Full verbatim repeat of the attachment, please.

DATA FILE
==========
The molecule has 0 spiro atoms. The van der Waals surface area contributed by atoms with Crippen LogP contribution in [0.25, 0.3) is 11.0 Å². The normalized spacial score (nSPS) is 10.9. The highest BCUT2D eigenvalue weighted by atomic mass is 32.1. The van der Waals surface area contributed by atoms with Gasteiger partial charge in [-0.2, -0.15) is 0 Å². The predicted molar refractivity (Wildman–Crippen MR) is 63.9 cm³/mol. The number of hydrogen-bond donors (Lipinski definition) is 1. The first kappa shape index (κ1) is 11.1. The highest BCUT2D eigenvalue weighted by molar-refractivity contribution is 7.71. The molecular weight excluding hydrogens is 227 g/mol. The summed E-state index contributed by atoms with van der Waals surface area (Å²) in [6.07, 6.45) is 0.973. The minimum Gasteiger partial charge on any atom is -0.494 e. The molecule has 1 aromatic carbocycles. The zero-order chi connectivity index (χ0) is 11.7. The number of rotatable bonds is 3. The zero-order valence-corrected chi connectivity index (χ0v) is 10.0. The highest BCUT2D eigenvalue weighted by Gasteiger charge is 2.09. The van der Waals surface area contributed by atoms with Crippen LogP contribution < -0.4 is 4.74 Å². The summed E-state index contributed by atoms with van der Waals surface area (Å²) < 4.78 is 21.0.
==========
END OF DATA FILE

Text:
The molecule has 0 spiro atoms. The van der Waals surface area contributed by atoms with Crippen LogP contribution in [0.25, 0.3) is 11.0 Å². The normalized spacial score (nSPS) is 10.9. The highest BCUT2D eigenvalue weighted by atomic mass is 32.1. The van der Waals surface area contributed by atoms with Gasteiger partial charge in [-0.2, -0.15) is 0 Å². The predicted molar refractivity (Wildman–Crippen MR) is 63.9 cm³/mol. The number of hydrogen-bond donors (Lipinski definition) is 1. The first kappa shape index (κ1) is 11.1. The highest BCUT2D eigenvalue weighted by molar-refractivity contribution is 7.71. The molecular weight excluding hydrogens is 227 g/mol. The summed E-state index contributed by atoms with van der Waals surface area (Å²) in [6.07, 6.45) is 0.973. The minimum Gasteiger partial charge on any atom is -0.494 e. The molecule has 1 aromatic carbocycles. The zero-order chi connectivity index (χ0) is 11.7. The number of rotatable bonds is 3. The zero-order valence-corrected chi connectivity index (χ0v) is 10.0. The highest BCUT2D eigenvalue weighted by Gasteiger charge is 2.09. The van der Waals surface area contributed by atoms with Crippen LogP contribution < -0.4 is 4.74 Å². The summed E-state index contributed by atoms with van der Waals surface area (Å²) < 4.78 is 21.0.